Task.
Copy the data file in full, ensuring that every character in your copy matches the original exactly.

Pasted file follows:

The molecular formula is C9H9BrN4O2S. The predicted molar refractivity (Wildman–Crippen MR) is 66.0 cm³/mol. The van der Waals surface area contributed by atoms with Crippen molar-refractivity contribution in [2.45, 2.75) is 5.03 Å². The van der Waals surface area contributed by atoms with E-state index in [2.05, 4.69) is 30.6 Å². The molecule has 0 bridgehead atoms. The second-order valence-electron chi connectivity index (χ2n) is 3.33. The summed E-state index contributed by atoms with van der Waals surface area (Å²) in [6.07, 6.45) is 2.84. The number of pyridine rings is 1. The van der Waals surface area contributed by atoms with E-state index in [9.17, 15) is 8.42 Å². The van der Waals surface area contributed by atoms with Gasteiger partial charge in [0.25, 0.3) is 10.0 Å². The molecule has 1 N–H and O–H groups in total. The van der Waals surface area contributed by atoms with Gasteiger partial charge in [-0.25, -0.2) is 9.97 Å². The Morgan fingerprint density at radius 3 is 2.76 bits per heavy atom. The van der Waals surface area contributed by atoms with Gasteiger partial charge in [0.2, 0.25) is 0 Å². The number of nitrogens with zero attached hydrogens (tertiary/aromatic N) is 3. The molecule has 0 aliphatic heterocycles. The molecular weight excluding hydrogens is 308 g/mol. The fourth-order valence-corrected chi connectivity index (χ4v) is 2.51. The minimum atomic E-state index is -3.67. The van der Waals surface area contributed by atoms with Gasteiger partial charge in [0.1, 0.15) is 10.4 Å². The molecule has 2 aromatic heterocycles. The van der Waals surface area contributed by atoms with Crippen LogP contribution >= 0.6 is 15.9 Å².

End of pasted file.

The molecular formula is C9H9BrN4O2S. The predicted molar refractivity (Wildman–Crippen MR) is 66.0 cm³/mol. The van der Waals surface area contributed by atoms with Crippen molar-refractivity contribution in [2.45, 2.75) is 5.03 Å². The van der Waals surface area contributed by atoms with E-state index in [2.05, 4.69) is 30.6 Å². The molecule has 0 bridgehead atoms. The second-order valence-electron chi connectivity index (χ2n) is 3.33. The summed E-state index contributed by atoms with van der Waals surface area (Å²) in [6.07, 6.45) is 2.84. The number of pyridine rings is 1. The van der Waals surface area contributed by atoms with E-state index in [9.17, 15) is 8.42 Å². The van der Waals surface area contributed by atoms with Gasteiger partial charge in [0.25, 0.3) is 10.0 Å². The molecule has 1 N–H and O–H groups in total. The van der Waals surface area contributed by atoms with Gasteiger partial charge in [-0.25, -0.2) is 9.97 Å². The Morgan fingerprint density at radius 3 is 2.76 bits per heavy atom. The van der Waals surface area contributed by atoms with Gasteiger partial charge in [0.2, 0.25) is 0 Å². The number of nitrogens with zero attached hydrogens (tertiary/aromatic N) is 3. The molecule has 0 aliphatic heterocycles. The molecular weight excluding hydrogens is 308 g/mol. The fourth-order valence-corrected chi connectivity index (χ4v) is 2.51. The minimum atomic E-state index is -3.67. The van der Waals surface area contributed by atoms with Gasteiger partial charge in [0.1, 0.15) is 10.4 Å². The molecule has 2 aromatic heterocycles. The van der Waals surface area contributed by atoms with Crippen LogP contribution >= 0.6 is 15.9 Å².